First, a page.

Lately, I’ve been integrating Copper into projects and everything is working seamlessly. Copper has finally matured to being robust enough for full scale applications, not just tinker projects.
Yesterday (June 1; WordPress is wrong), I finally fulfilled my objective of integrating Copper into a software application (a 3D mesh app) that had originally determined the language goals. Life and various other distractions were part of the reason I hadn’t finished sooner. I had made one solid attempt prior to this latest one, but that attempt was going in the wrong direction and ultimately adding no benefit to my application. I was limiting Copper to merely working with preexisting features of the application and serving as a coding interface for setting them up. Now, with this latest attempt, Copper actually adds a unique customizable aspect to the application. (In this case, Copper objects themselves form the structure of the 3D object – thereby allowing easy editing of the entire object. The Copper structure is then converted on output to the native application format.)
The integration of Copper with the application proved to be somewhat tedious because I decided to build complex Copper function objects (having members) manually. This was ideal for the usability of Copper. Perhaps being the developer of Copper made the most surprising part possible, but I’m pleased to say that out of all of the code directly responsible for integrating Copper, there wasn’t a single bug! No kidding. All of it worked correctly! There were, of course, bugs with surrounding or related code, but even these weren’t as bad as could be expected.
Admittedly, I have some experience integrating Copper into other applications. Currently, I’m using Copper for setting up the user interface for a more complicated system, and this involves a new sub project: Curri.
Curri is the boiler plate code for applications that utilize Copper Bridge to connect Copper and Irrlicht. Over the past few months, the latest repository version of Irrlicht has had improvements in the scripting side that make using scripting languages less tedious. Namely, the members of C++ classes of Irrlicht that are set by scripting languages now have default values when the scripting language doesn’t provide them. For the time being, I was using a modified version of Irrlicht that avoided the issue by only setting a few C++ members. Ambiguous as it sounds, it would make more sense by just glancing over the Irrlicht code. However, my changes to Irrlicht may perhaps be no longer needed.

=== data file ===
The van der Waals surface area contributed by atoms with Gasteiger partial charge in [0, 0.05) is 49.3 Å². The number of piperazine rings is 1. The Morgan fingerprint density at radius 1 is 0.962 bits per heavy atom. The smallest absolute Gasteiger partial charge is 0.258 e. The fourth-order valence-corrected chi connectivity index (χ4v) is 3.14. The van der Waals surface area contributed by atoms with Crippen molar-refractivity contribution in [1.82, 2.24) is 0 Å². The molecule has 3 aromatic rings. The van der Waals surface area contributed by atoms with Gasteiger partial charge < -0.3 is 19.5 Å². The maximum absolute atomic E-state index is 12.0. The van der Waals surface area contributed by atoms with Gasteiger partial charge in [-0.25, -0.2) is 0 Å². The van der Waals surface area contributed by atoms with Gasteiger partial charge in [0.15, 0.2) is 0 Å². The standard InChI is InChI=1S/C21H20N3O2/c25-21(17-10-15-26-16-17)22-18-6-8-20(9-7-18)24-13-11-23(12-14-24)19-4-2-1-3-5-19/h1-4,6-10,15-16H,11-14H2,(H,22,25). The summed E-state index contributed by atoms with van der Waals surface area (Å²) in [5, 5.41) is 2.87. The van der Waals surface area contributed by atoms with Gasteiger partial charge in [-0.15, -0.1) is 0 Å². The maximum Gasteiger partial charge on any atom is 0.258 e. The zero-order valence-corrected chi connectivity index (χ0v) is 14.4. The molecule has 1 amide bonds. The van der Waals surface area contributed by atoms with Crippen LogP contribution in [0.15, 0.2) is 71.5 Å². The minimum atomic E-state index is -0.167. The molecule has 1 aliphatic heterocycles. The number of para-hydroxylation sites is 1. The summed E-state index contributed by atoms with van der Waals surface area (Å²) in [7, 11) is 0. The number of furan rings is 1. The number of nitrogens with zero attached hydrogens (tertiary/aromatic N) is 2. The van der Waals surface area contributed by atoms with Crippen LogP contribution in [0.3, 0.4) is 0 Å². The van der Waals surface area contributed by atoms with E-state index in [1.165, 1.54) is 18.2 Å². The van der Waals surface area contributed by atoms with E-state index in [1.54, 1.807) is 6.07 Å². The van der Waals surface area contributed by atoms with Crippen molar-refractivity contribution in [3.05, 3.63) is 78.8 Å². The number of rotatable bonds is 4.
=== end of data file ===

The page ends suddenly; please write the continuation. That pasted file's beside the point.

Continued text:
All that said, Copper is ready for usability in applications, and I’ll soon be posting Copper Bridge and Curri online for download. I have been using premake5 for compiling my projects, and it’s a whiz to use.
Now that I have successfully integrated Copper into applications without errors, the Copper interpreter is now officially in maintenance mode, and it’s unlikely that it’ll ever be modified hereafter. It’s easy to add extensions, so there’s no need to make the main codebase any larger, and keeping it small will ensure that it’s always convenient for small projects. Currently, it weighs in at about 340.4kb.
I’ve enjoyed creating Copper and look forward to working with it again and again. Perhaps some years ago, it would have been sad to say I’m done creating languages, but with Copper, I’m proud to say I haven’t seen anything quite like it in its simplicity, ease of use, integration, and fail-safe nature. Why write something else? It’s time to have fun with it!